A clicky-flippy clock is having some kind of malfunction.
In most places, it may seem off for there to be a tunnel door on the top floor of a building, but Ford was that kind of place. This door from the steam plant led into a skyway and tunnel that connected to the main assembly floor.
Heavy steel doors to isolate the underground magnetic separation mill from Eagle Mine’s main tunnel.
This spiral staircase isn’t doing Lemp much good–maybe they’ll let me have it! I do love, though, that there is a door going to it–without walls–and it ascends to a second floor that doesn’t exactly exist anymore.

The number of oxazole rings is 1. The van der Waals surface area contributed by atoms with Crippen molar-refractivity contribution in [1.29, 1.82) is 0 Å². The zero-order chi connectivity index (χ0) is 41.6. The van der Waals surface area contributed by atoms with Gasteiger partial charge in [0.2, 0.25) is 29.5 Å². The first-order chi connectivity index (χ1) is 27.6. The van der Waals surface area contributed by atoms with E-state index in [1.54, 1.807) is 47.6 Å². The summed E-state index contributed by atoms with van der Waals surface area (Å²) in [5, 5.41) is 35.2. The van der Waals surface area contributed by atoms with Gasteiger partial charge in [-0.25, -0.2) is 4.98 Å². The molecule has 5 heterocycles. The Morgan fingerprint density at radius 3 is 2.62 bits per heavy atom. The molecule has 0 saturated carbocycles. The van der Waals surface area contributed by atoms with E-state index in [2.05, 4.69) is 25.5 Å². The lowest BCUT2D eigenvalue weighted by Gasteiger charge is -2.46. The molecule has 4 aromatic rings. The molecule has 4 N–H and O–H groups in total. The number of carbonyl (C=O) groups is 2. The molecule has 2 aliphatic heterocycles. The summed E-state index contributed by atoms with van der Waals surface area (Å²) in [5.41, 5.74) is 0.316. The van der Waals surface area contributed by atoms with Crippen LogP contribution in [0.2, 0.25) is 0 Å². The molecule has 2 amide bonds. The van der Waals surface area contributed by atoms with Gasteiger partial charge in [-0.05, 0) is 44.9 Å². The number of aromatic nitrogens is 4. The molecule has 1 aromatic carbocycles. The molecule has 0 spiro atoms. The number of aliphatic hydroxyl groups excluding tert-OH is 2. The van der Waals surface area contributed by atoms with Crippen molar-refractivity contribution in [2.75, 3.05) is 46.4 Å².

The individual ovens are skinny to allow even and fast heating of the whole interior. Numbers are cut into signs because no paint could withstand the heat or corrosive emissions from the coking process.
This seems to be the space where upholstery patterns would be drafted. On the table were half-finished notes on a new design.
A sign of where man met machine.
A small stage in one of the barracks.
The top floor of the nitrating house was full of switches and breakers for the operation below, each bearing a label and number. Nowadays everything is printed, but when INAAP was built, all these signs were painted by hand.